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Newlyweds look to cherish the 'small' things on Valentine's Day

Nine months after getting married, Syosset newlyweds Arjun

Nine months after getting married, Syosset newlyweds Arjun Shah and Seema Uppal-Shah reflect on life, love and marriage. On Valentine's Day, the couple will have brunch with family and later share a bottle of wine, alone. Credit: Newsday staff; Photo credit: Shivam Shah

They got married during the coronavirus pandemic. Now, these Long Island couples are looking at Valentine's Day as another opportunity to savor their relationships in simple ways during an extraordinary time.

Arjun Shah, 31, and Seema Uppal-Shah, 32, of Syosset, are focused on the small things to keep their love strong.

And Andrew Beer, 30, and Jamie Beer, 31, of Calverton, believe working together is the key to overcoming any obstacle.

Each couple's weddings were drastically pared back because of the pandemic. And their lives as newlyweds have not gone exactly according to plan. Yet they are reveling in married life.

The Shahs married May 16.

"So, we had a big old Indian wedding planned with 500 people," Arjun said. "It was going to be a weeklong thing with the final two nights and days at the Hyatt Regency in Hauppauge. But obviously that didn’t happen."

Instead, they married in the backyard of Seema's parents' Dix Hills home with nine people present, including the bride and groom. Added Seema: "And my sister was in Dallas and she couldn’t make it, so she sent out a cardboard cutout" of herself, her husband and their two children.

The Beers had to drastically curtail their wedding ceremony on Oct. 16. "Like most couples, we had to postpone the larger party. We were able to have a small, intimate ceremony at my aunt’s condo in Aquebogue," Jamie said. "We had probably about 16 or 17 people."

For Andrew, "not being able to travel has been a little disappointing." That meant substituting a honeymoon at Walt Disney World in Florida for Lake George in upstate New York, which Jamie said turned out to be "beautiful."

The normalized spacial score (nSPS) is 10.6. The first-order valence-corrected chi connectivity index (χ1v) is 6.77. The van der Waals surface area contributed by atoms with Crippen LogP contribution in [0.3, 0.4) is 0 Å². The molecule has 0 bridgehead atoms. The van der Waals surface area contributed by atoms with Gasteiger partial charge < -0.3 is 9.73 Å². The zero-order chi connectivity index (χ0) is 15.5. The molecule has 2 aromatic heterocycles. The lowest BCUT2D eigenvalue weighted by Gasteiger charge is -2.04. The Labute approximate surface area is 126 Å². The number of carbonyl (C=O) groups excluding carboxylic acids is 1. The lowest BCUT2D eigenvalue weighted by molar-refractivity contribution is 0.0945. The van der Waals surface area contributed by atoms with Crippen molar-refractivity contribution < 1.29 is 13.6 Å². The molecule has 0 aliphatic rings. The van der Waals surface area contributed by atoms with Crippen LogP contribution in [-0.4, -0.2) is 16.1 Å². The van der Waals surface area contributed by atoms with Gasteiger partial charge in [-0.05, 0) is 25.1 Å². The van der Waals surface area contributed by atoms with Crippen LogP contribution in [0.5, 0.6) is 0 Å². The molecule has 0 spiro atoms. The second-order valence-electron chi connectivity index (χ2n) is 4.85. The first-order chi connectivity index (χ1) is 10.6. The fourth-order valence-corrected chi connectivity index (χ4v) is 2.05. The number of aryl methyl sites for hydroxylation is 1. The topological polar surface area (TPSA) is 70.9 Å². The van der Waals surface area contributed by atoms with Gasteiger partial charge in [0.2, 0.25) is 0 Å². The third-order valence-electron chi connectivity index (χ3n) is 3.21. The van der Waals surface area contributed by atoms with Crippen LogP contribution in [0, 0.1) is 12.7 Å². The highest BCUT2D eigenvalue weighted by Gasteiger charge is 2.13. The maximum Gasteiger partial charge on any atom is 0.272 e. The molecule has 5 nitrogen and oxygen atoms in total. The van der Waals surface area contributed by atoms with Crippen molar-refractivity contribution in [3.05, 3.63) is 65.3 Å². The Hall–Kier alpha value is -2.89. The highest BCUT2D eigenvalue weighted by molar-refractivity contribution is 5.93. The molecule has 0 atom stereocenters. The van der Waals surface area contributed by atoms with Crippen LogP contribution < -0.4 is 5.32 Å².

Andrew indicated he was taking things in stride. "We came to the acceptance that we feel better trying to be safe than doing the travel," he said.

So, nine months into the Shahs' marriage, the couple is looking at Valentine's Day not as some obligatory day that love messages must be sent, but rather a continuation of their routine of setting aside some time for themselves and nestling into what is important.

Arjun noted that while the pandemic has meant isolation for many, that has not been the case for them. "It's obviously been much different than we imagined because we had plans to travel, to spend time together away from our family," he said. "But since we got married, we’ve kind of been in a bubble with just our family."

He and Seema live with his mother and two siblings who left New York City to work from home because there is more space. "So it’s been a lot of family, [and] we haven’t got too much time to ourselves," Arjun said.

The couple makes it a point to carve out some space for themselves, as they will Sunday on Valentine's Day.

"One thing we’ve learned," Seema said, is to take that time. "Whether it’s grabbing a sandwich from the deli and sitting in front of the beach in the parking lot, or it’s wearing … layers and sitting outside somewhere. But we definitely have taken that time for ourselves …"

On Valentine's Day, which has lost some of its luster for Arjun since his father died three years ago on Feb. 13, the couple will have brunch with family. Later, they plan to share a bottle of wine, alone.

"It's joyful when we sit together and eat, even if someone else is at the table, just sitting next to each other knowing that we both waited for each other, I think brings joy," Seema said.

This Valentine's Day, Jamie said: "I am going to cook my husband a nice romantic Italian dinner … Even if it wasn’t the pandemic, we still wouldn’t go out because we know it would crazy," citing the bustle on Valentine's Day in a normal year.

For Jamie, there are lessons from the pandemic that can inform her marriage. "Just take one day at a time and do not stress about it. At the end of the day, no matter [whether] it was a big extravagant wedding or a justice of the peace at the courthouse, you're still getting married to the one person you're in love with," she said. Being able work things out together, she said, will no doubt help.

"I agree with Jamie," Andrew said. "I see it as, if you truly love the person, you do whatever it takes to make sure it works."

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